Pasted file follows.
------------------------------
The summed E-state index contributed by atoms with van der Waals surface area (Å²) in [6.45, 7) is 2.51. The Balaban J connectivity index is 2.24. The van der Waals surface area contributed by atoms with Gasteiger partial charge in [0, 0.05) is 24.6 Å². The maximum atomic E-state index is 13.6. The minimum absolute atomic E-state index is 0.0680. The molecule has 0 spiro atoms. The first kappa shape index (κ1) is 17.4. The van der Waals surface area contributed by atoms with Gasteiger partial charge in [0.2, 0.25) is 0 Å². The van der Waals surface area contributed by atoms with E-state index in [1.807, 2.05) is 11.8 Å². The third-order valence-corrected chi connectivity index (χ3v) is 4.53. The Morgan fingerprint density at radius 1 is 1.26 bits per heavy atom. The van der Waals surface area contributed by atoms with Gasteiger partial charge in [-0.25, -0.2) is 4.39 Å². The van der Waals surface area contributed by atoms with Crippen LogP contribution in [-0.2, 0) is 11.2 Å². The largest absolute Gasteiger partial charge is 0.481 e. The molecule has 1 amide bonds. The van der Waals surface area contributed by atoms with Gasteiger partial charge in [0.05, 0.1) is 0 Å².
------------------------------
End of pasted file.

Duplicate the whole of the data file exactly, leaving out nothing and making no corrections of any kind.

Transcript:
The summed E-state index contributed by atoms with van der Waals surface area (Å²) in [6.45, 7) is 2.51. The Balaban J connectivity index is 2.24. The van der Waals surface area contributed by atoms with Gasteiger partial charge in [0, 0.05) is 24.6 Å². The maximum atomic E-state index is 13.6. The minimum absolute atomic E-state index is 0.0680. The molecule has 0 spiro atoms. The first kappa shape index (κ1) is 17.4. The van der Waals surface area contributed by atoms with Gasteiger partial charge in [0.2, 0.25) is 0 Å². The van der Waals surface area contributed by atoms with E-state index in [1.807, 2.05) is 11.8 Å². The third-order valence-corrected chi connectivity index (χ3v) is 4.53. The Morgan fingerprint density at radius 1 is 1.26 bits per heavy atom. The van der Waals surface area contributed by atoms with Gasteiger partial charge in [-0.25, -0.2) is 4.39 Å². The van der Waals surface area contributed by atoms with Crippen LogP contribution in [-0.2, 0) is 11.2 Å². The largest absolute Gasteiger partial charge is 0.481 e. The molecule has 1 amide bonds. The van der Waals surface area contributed by atoms with Gasteiger partial charge in [0.05, 0.1) is 0 Å².